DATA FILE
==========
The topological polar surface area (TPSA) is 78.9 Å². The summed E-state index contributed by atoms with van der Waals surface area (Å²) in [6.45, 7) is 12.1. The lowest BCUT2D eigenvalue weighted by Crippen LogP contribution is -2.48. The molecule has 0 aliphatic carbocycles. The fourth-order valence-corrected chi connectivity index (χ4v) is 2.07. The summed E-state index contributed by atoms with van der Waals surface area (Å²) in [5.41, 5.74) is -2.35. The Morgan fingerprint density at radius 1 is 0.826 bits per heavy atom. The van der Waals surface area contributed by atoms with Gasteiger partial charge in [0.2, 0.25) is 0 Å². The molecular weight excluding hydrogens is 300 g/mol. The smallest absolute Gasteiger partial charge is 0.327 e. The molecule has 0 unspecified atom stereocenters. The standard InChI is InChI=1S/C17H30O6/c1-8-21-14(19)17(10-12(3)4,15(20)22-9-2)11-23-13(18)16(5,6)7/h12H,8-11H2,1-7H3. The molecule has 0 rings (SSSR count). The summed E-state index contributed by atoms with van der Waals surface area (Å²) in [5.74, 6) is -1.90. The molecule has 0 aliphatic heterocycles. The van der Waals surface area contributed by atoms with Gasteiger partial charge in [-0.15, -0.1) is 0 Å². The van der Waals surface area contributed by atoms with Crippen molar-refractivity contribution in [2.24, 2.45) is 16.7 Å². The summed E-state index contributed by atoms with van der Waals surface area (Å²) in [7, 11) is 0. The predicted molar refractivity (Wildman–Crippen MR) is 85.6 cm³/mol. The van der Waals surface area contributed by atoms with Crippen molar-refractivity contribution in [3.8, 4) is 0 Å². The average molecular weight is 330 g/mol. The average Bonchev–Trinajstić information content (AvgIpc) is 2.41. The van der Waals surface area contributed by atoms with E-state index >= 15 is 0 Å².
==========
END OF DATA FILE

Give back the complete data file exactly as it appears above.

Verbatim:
The topological polar surface area (TPSA) is 78.9 Å². The summed E-state index contributed by atoms with van der Waals surface area (Å²) in [6.45, 7) is 12.1. The lowest BCUT2D eigenvalue weighted by Crippen LogP contribution is -2.48. The molecule has 0 aliphatic carbocycles. The fourth-order valence-corrected chi connectivity index (χ4v) is 2.07. The summed E-state index contributed by atoms with van der Waals surface area (Å²) in [5.41, 5.74) is -2.35. The Morgan fingerprint density at radius 1 is 0.826 bits per heavy atom. The van der Waals surface area contributed by atoms with Gasteiger partial charge in [0.2, 0.25) is 0 Å². The molecular weight excluding hydrogens is 300 g/mol. The smallest absolute Gasteiger partial charge is 0.327 e. The molecule has 0 unspecified atom stereocenters. The standard InChI is InChI=1S/C17H30O6/c1-8-21-14(19)17(10-12(3)4,15(20)22-9-2)11-23-13(18)16(5,6)7/h12H,8-11H2,1-7H3. The molecule has 0 rings (SSSR count). The summed E-state index contributed by atoms with van der Waals surface area (Å²) in [5.74, 6) is -1.90. The molecule has 0 aliphatic heterocycles. The van der Waals surface area contributed by atoms with Gasteiger partial charge in [-0.15, -0.1) is 0 Å². The van der Waals surface area contributed by atoms with Crippen molar-refractivity contribution in [2.24, 2.45) is 16.7 Å². The summed E-state index contributed by atoms with van der Waals surface area (Å²) in [7, 11) is 0. The predicted molar refractivity (Wildman–Crippen MR) is 85.6 cm³/mol. The van der Waals surface area contributed by atoms with Crippen molar-refractivity contribution in [3.8, 4) is 0 Å². The average molecular weight is 330 g/mol. The average Bonchev–Trinajstić information content (AvgIpc) is 2.41. The van der Waals surface area contributed by atoms with E-state index >= 15 is 0 Å².